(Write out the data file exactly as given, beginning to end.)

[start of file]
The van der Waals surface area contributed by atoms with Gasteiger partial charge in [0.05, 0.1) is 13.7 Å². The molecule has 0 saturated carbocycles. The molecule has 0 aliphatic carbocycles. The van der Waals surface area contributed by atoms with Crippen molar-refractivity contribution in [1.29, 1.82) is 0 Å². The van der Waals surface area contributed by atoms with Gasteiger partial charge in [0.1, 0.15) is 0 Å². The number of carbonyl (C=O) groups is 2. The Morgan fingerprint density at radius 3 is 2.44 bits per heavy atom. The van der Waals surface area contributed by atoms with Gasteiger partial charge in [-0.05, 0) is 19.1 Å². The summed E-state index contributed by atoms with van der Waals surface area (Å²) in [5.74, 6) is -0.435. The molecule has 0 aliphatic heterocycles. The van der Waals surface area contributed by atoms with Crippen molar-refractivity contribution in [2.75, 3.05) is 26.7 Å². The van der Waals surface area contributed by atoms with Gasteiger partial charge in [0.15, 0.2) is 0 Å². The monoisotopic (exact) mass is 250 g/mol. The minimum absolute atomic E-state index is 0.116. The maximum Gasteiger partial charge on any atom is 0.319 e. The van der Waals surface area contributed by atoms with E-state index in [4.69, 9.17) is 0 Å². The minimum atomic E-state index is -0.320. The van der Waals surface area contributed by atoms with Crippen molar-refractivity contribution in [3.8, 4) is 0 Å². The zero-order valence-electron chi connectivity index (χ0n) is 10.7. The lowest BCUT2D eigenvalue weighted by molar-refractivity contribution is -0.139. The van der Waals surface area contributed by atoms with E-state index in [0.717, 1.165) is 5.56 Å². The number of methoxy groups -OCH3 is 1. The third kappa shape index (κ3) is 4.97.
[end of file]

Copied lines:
The van der Waals surface area contributed by atoms with Gasteiger partial charge in [0.05, 0.1) is 13.7 Å². The molecule has 0 saturated carbocycles. The molecule has 0 aliphatic carbocycles. The van der Waals surface area contributed by atoms with Crippen molar-refractivity contribution in [1.29, 1.82) is 0 Å². The van der Waals surface area contributed by atoms with Gasteiger partial charge in [0.1, 0.15) is 0 Å². The number of carbonyl (C=O) groups is 2. The Morgan fingerprint density at radius 3 is 2.44 bits per heavy atom. The van der Waals surface area contributed by atoms with Gasteiger partial charge in [-0.05, 0) is 19.1 Å². The summed E-state index contributed by atoms with van der Waals surface area (Å²) in [5.74, 6) is -0.435. The molecule has 0 aliphatic heterocycles. The van der Waals surface area contributed by atoms with Crippen molar-refractivity contribution in [2.75, 3.05) is 26.7 Å². The van der Waals surface area contributed by atoms with Gasteiger partial charge in [0.15, 0.2) is 0 Å². The monoisotopic (exact) mass is 250 g/mol. The minimum absolute atomic E-state index is 0.116. The maximum Gasteiger partial charge on any atom is 0.319 e. The van der Waals surface area contributed by atoms with E-state index in [4.69, 9.17) is 0 Å². The minimum atomic E-state index is -0.320. The van der Waals surface area contributed by atoms with Crippen molar-refractivity contribution in [3.8, 4) is 0 Å². The zero-order valence-electron chi connectivity index (χ0n) is 10.7. The lowest BCUT2D eigenvalue weighted by molar-refractivity contribution is -0.139. The van der Waals surface area contributed by atoms with E-state index in [0.717, 1.165) is 5.56 Å². The number of methoxy groups -OCH3 is 1. The third kappa shape index (κ3) is 4.97.